Is romance getting harder?
Is romance getting harder? No, no, no, I’m not talking about 40 Shades or any other semi sado nonsense, that’s not romance, that’s just mindless titillation when compared with the enduring, gut wrenching, emotional tension of a well written love story.
Living in an open, tolerant (well, all things are relative) society is great, but it’s not so good for contemporary romance writers. Because powerful fictional romance isn’t about the protagonists being together, it’s much more about keeping them apart. The term ‘star-crossed lovers’ gives a clue. Love stories hinge on the concept of ‘what’s to stop them?’ and in our current ‘anything goes/who cares’ society, frankly, there’s not much to stop anybody doing anything.
Open-mindedness, ease of travel and (comparative) affluence has clearly made life much more difficult for contemporary romance writers. They now have to work much harder to create plausible constraints (emotional not physical) and friction (emotional not physical) to keep their lovers apart. But if they want to achieve the ‘tears on the pillow’ and ‘page-turning power’ of a real enduring love story that’s exactly what they have to do – they have to create two great, thoroughly believable characters who ultimately belong together but cannot actually get together for equally great, thoroughly believable reasons.
And finding those reasons isn’t easy. As a society we have moved on from those good (in the fictionally useful sense) old days of class conflict, xenophobia, faith incompatibility, virgin bride, anti divorce, homophobia, feuding families and so on. It’s certainly not always easy for couples nowadays, but these kind of ‘cross boundary’ liaisons rarely engender the stigma and taboo they once did.
A few prejudices do inevitably linger on, but on the whole they are more likely to generate a few raised eyebrows or even a giggle than ostracism, disinheritance or danger of death at the brother’s hand. When it comes down to it, there is very little now to stop him and her, or her and her, or him and him, getting together.
It’s so much easier in historical fiction where the writer can summon up chaperones, invading armies, fight to the death religions and brutal, all powerful fathers at the touch of the pen (or mouse).
Yes, of course there are still the conventional old chestnuts for contemporary romance writers to fall back on, the mistaken identities, the lost email, the huffy misunderstanding, even, in absolute desperation, the natural disaster, but it’s hard to string these along for 100,000 words without the reader flinging down their Kindle, turning to their foreign, cross-dressed, age-gapped lover and saying, ‘Oh for goodness sake, why don’t they just get on with it!’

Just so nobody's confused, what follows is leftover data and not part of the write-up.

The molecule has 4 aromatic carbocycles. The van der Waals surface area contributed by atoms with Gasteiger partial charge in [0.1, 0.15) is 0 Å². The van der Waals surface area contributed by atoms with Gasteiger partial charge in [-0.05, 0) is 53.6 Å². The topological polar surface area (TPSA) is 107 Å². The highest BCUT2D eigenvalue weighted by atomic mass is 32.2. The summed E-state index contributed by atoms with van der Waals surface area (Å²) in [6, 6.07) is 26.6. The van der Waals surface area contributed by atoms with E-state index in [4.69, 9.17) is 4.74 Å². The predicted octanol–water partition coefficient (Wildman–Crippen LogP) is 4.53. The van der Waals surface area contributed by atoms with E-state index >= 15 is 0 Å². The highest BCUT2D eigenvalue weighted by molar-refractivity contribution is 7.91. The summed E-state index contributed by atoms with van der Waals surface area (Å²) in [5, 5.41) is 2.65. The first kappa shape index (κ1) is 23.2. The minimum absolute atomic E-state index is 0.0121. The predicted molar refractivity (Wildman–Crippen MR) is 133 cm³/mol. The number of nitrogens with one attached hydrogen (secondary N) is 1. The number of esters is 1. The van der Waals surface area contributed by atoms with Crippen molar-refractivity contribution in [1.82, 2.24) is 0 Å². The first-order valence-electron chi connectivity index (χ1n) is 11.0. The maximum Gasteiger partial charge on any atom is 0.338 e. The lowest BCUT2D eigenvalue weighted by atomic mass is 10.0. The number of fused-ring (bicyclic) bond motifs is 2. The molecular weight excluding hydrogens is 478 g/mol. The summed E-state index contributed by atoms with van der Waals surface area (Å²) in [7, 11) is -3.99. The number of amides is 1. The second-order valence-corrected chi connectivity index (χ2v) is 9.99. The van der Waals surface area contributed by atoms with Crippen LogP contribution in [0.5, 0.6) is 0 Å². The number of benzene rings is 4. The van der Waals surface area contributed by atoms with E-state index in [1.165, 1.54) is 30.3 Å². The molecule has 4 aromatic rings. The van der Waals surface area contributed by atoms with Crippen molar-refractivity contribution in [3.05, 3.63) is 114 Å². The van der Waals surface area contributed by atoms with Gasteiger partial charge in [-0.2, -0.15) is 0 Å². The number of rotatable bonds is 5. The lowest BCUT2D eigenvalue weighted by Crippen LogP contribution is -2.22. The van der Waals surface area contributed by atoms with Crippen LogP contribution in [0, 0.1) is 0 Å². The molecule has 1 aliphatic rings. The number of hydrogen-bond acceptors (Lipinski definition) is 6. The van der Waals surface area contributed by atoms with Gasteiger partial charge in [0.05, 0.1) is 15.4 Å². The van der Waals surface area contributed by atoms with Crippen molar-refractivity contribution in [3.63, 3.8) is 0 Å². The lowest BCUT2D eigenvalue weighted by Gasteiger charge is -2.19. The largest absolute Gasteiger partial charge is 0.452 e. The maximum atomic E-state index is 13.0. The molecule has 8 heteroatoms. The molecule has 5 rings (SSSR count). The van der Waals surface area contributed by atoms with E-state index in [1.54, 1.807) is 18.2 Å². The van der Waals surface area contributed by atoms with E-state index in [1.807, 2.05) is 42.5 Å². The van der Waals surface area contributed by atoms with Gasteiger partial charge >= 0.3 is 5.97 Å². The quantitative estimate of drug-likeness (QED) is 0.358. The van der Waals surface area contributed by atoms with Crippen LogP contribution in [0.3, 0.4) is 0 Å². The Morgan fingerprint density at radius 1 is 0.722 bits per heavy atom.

I LOVE this blog post. You’ve put into words my exact feelings and writing frustrations. In fact, I’m struggling to define a reasonable ‘conflict’ between two characters right now! I don’t like to read the overly-contrived kinds of conflicts…and prefer to delve into/get lost in the motivations of the characters.
Believable conflict in contemp. romance does seem to boil down to making your characters layered and vivid so that their emotional baggage is a believable impediment. I love these kinds of stories best, despite the overwhelming trends of paranormal, erotica, and ‘new adult.’ But, maybe that’s my age talking…LOL.
Thanks you, I’m glad you enjoyed it. But no, it’s not at all to do with age!! There are more extreme areas of the romance genre around nowadays of course, and diversity is good, but the vast majority of readers are still looking for a really compelling romantic story. What you are seeking to achieve is exactly what’s needed – real believable conflict that doesn’t make the reader think ‘oh, for goodness sake ….’. That’s why writing contemporary romance is difficult – but the problems are not insurmountable. If you can find a way to create empathetic characters with realistic reasons for being unable to get together straight away and you structure your story effectively there is no reason at all why is shouldn’t be successful.